Shell Plc has been ordered by a Federal High Court in Owerri, the capital of Imo State in south-eastern Nigeria, to halt all preparations to sell up its offshore assets in the country.
A three-judge panel ordered Shell to put all plans for asset sales on hold indefinitely until the company’s appeal against a $2 billion penalty imposed on it in 2020 for oil leakage and environmental degradation is resolved.
Shell was also ordered by the three-judge panel to put the $2 billion judgement sum into a court-controlled account right away, and it must be completed within two working days.
Farmers of the Ejalawa village in Rivers State, Nigeria, sued Shell and its joint venture partner, the Nigerian National Petroleum Corporation (NNPC), in January 2020, alleging environmental destruction. After months of deliberation, a federal judge found in favour of the community after determining that a Shell-operated abandoned pipeline spilt enormous volumes of petroleum, destroying the ecosystem and waterways.
Shell Nigeria is the common term for Shell plc’s operations in Nigeria, which are managed by four subsidiaries, the most important of which is Shell Petroleum Development Company of Nigeria Limited. Shell’s joint ventures are responsible for more than 21% of Nigeria’s total petroleum production, with over 80 fields.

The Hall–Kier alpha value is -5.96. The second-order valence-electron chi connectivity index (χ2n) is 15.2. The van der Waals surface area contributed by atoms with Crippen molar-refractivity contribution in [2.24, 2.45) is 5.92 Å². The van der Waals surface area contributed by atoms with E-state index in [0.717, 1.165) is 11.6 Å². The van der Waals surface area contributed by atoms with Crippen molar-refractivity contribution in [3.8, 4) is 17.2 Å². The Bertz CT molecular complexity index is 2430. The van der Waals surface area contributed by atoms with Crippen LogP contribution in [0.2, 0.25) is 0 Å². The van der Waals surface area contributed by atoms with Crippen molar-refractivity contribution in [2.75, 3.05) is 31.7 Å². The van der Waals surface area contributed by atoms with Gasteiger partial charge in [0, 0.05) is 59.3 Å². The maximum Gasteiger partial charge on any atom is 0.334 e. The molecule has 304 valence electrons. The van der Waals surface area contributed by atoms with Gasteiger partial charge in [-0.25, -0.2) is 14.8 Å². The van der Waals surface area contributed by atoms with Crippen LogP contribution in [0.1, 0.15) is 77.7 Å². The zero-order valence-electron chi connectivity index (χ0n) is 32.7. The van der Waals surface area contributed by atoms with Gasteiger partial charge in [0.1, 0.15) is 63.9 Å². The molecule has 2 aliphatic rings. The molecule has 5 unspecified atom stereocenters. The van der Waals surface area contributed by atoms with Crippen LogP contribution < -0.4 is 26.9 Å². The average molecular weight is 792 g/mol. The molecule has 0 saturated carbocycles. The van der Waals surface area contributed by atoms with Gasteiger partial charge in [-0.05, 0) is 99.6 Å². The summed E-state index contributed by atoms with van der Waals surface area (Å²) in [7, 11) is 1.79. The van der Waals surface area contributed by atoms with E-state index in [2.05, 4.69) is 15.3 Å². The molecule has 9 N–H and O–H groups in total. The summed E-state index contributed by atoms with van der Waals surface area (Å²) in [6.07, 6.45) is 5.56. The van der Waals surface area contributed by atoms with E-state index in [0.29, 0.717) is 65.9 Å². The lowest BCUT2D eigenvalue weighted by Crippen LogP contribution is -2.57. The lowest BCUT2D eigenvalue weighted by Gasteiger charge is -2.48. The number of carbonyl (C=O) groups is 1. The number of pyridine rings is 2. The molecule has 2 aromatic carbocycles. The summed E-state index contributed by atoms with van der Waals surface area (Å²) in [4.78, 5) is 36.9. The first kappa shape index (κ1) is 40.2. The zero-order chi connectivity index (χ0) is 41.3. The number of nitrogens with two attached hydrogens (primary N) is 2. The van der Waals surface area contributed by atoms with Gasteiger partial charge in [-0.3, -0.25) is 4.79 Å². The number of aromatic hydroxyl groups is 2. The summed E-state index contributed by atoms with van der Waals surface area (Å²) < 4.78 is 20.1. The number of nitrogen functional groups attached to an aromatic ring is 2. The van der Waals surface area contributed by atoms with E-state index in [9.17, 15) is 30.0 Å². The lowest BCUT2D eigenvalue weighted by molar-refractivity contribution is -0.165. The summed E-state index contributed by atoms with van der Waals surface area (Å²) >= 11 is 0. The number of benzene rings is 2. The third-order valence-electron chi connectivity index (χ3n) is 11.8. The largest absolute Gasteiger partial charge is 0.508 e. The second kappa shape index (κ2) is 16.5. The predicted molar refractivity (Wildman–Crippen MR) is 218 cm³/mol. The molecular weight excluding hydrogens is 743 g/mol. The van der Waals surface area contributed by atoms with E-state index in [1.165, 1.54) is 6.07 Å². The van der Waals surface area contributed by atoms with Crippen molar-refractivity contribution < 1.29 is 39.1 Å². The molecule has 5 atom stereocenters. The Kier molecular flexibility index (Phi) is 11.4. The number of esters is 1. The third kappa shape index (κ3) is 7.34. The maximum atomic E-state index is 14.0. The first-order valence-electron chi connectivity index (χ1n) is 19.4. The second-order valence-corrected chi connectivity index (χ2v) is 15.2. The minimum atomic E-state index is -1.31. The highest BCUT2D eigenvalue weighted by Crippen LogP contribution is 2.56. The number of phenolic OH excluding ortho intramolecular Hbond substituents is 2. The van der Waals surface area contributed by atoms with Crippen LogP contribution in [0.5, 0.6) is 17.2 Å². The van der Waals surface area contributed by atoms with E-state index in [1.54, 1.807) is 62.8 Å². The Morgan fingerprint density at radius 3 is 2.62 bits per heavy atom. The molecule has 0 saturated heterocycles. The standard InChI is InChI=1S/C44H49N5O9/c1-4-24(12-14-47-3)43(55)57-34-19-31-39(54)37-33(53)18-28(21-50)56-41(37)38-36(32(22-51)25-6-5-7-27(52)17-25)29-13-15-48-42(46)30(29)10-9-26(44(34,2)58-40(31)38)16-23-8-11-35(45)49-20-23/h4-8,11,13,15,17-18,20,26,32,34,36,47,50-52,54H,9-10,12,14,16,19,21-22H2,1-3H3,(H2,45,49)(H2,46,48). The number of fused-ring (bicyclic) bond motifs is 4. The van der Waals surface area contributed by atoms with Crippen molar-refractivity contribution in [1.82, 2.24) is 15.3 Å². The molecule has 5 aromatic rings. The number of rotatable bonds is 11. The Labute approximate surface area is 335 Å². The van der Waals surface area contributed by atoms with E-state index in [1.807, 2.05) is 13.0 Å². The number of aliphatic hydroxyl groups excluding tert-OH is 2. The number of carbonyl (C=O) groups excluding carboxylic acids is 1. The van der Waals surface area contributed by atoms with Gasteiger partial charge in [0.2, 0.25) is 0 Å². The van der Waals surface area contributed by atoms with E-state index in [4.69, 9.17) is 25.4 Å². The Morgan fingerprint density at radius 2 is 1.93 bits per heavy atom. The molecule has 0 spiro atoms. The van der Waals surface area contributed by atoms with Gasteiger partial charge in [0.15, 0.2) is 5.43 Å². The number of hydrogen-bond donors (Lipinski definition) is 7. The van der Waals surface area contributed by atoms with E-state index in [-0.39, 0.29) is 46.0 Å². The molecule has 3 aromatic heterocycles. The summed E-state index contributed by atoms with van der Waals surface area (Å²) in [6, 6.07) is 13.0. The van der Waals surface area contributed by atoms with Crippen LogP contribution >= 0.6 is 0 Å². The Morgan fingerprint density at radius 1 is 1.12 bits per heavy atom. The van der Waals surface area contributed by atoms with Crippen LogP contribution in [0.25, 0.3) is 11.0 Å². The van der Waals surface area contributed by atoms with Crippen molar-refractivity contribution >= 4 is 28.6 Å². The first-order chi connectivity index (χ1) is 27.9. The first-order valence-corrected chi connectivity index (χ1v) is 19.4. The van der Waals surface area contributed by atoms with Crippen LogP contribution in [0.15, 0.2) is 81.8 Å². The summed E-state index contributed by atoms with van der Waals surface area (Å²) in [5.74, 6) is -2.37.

It has been one of the most criticised IOCs for spilling the most crude oil, therefore harming the ecology of numerous host communities in Nigeria’s Niger Delta region.
In Nigeria, the firm is no stranger to court orders. Shell Petroleum Development Company (SPDC) told the Federal High Court in Abuja in August 2021, after a 31-year legal battle with the Ogoni communities in Rivers State, Nigeria, that it would pay about N45 billion in judgement debt awarded against it over oil spillages that occurred in 1970, per the High Court’s decision, which was affirmed by the Supreme Court.
SHELL’S ANNOUNCEMENT IN 2021
In Q2 of 2021, the company announced that it would sell all of its offshore assets in Nigeria to focus solely on deepwater projects. Since the announcement, many significant Nigerian oil producers (including Seplat Petroleum and Sahara Group) have expressed interest in purchasing the properties.